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Now I plan to use MPI to build a solver that supports asynchronous communication. The basic idea is as follows.

Assume there are two parallel processes. Process 1 wants to send good solutions it finds periodically to process 2. and ask for good solutions from process 2 when it needs diversification. My questions is

  1. At some point, Process 1 use MPI_send to send a solution to process2, how to guarantee there is a MPI_Rev matching this MPI_Send since this send is trigered dynamically.?

  2. When process 1 needs a solution, how can it send a request to process 2 and process 2 will notice its request in time?

Thanks for the help.

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The way to "guarantee" that every MPI_Send will have a matching MPI_Recv is to construct the code so that is what happens. You can use MPI_Barrier to synchronize the two processes and do an exchange of solution sets at known points. – Stan Graves Sep 29 '10 at 18:44
up vote 1 down vote accepted

Depending on the nature of the MPI_* function you call, the send will block until a matching receive has been called by another process, so you need to make sure that's going to happen in your code. There are also non-blocking function calls MPI_Isend f.ex, which gives you a request-handle which you can check on later to see if the process' send has been received by a matching receive.

Regarding your issue, you could issue a non-blocking receive (MPI_Irecv being the most basic) and check on the status every n seconds depending on your application. The status will then be set to complete when a message has been received and is ready to be read.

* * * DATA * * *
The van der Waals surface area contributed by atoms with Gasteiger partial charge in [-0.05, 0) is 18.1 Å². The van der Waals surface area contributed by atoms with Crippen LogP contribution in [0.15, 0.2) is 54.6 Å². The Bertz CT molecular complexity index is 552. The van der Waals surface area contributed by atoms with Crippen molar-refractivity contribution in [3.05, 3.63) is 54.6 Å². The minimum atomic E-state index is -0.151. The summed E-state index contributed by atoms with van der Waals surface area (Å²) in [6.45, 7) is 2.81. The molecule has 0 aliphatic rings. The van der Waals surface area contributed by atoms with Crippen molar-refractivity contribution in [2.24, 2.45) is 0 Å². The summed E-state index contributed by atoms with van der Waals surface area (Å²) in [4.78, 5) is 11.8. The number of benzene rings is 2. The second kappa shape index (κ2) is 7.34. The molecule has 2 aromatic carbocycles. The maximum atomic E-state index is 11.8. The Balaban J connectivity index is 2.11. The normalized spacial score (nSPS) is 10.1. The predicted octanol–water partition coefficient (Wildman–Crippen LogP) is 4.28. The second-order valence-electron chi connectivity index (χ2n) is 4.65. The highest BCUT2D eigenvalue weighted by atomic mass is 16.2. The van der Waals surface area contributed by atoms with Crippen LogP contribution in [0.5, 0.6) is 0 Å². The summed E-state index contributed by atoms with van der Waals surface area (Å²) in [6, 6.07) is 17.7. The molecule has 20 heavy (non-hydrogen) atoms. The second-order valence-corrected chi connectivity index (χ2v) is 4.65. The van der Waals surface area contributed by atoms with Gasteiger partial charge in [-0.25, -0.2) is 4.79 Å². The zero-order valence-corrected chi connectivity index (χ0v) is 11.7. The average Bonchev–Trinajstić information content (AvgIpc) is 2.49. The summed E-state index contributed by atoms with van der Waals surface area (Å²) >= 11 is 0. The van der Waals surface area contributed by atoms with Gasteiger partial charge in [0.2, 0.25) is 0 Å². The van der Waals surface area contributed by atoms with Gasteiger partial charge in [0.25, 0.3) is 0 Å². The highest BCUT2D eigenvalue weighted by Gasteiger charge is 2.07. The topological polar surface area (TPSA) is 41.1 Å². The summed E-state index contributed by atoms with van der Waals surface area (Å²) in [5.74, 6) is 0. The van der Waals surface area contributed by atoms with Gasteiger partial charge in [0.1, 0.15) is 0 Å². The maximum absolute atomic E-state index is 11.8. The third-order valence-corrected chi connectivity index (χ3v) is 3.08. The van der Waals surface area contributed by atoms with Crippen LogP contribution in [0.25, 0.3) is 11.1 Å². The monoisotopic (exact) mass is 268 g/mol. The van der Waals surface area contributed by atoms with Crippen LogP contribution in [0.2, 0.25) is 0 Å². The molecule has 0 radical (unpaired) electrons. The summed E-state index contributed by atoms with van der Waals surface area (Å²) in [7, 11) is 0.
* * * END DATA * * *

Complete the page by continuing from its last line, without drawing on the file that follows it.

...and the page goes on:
If it's time sensitive, use a blocking call while waiting for a message. The blocking mechanism (in OpenMPI at least) uses a spinning poll however, so the waiting process will be eating 100% cpu.

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Thanks for your advice. In fact, I am more concerned on how the receiving process can detect there is a message coming? Using a while loop to check all the time? Is there better way? – Jackie Sep 26 '10 at 22:00
np :) Yeah, using the simplest paradigm of single send to single receive, you either set up an asynchronous receive which you're responsible for checking, or use a blocking call which will return immediately when there's a new message. When blocking, OpenMPI only does busy wait (eating 100% CPU while blocking for optimal communication performance) but MPICH2 can be configured to block and wait for interrupt, going easier on CPU. – Alexander Sagen Sep 27 '10 at 2:32

There are three ways to achieve what you want, although it is not truly asynchronous communication.

1) Use non-blocking send/recvs. Replace your send/recv calls with irecv/isend and wait. The sender can issue an isend and continue working on the next problem. At some point, you will have to issue a mpi-wait to make sure your previous send was received. Your process2 can issue a recv ahead of time using irecv and continue doing its work. Again, at some point you will call mpi-wait to make sure your irecv was received. this may be a bit cumbersome if I understand you requirement correctly.

2) A Elegant way would be to use One-Sided communication. MPI_Put, Get.

3) Restructure your algorithm in such a way that at certain intervals of time, process 1 & 2 exchange information and state.

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